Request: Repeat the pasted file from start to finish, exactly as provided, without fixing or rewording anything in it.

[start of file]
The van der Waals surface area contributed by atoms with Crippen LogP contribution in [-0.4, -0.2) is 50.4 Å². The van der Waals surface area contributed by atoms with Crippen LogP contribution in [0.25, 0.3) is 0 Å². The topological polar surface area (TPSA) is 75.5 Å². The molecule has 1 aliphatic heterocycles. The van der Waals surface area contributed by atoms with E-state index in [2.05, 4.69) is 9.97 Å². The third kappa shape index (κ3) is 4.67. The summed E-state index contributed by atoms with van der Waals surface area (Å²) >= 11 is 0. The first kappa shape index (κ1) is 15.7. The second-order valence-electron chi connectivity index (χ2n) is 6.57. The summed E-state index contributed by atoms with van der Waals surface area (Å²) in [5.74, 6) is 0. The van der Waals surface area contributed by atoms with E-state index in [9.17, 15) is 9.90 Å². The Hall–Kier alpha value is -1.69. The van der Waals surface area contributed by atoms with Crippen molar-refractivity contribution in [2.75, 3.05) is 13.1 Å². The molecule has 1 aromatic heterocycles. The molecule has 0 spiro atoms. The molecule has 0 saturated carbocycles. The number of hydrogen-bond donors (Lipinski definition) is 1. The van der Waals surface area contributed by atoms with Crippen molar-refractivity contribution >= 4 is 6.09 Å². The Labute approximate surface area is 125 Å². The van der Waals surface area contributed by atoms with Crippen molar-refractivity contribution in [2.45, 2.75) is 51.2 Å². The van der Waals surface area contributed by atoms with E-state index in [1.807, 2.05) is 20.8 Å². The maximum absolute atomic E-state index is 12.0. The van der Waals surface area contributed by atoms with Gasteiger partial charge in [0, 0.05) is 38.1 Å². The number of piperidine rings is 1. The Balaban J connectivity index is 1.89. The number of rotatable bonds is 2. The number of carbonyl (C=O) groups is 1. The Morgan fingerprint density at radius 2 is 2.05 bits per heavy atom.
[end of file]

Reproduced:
The van der Waals surface area contributed by atoms with Crippen LogP contribution in [-0.4, -0.2) is 50.4 Å². The van der Waals surface area contributed by atoms with Crippen LogP contribution in [0.25, 0.3) is 0 Å². The topological polar surface area (TPSA) is 75.5 Å². The molecule has 1 aliphatic heterocycles. The van der Waals surface area contributed by atoms with E-state index in [2.05, 4.69) is 9.97 Å². The third kappa shape index (κ3) is 4.67. The summed E-state index contributed by atoms with van der Waals surface area (Å²) >= 11 is 0. The first kappa shape index (κ1) is 15.7. The second-order valence-electron chi connectivity index (χ2n) is 6.57. The summed E-state index contributed by atoms with van der Waals surface area (Å²) in [5.74, 6) is 0. The van der Waals surface area contributed by atoms with E-state index in [9.17, 15) is 9.90 Å². The Hall–Kier alpha value is -1.69. The van der Waals surface area contributed by atoms with Crippen molar-refractivity contribution in [2.75, 3.05) is 13.1 Å². The molecule has 1 aromatic heterocycles. The molecule has 0 spiro atoms. The molecule has 0 saturated carbocycles. The number of hydrogen-bond donors (Lipinski definition) is 1. The van der Waals surface area contributed by atoms with Crippen molar-refractivity contribution >= 4 is 6.09 Å². The Labute approximate surface area is 125 Å². The van der Waals surface area contributed by atoms with Crippen molar-refractivity contribution in [2.45, 2.75) is 51.2 Å². The van der Waals surface area contributed by atoms with E-state index in [1.807, 2.05) is 20.8 Å². The maximum absolute atomic E-state index is 12.0. The van der Waals surface area contributed by atoms with Gasteiger partial charge in [0, 0.05) is 38.1 Å². The number of piperidine rings is 1. The Balaban J connectivity index is 1.89. The number of rotatable bonds is 2. The number of carbonyl (C=O) groups is 1. The Morgan fingerprint density at radius 2 is 2.05 bits per heavy atom.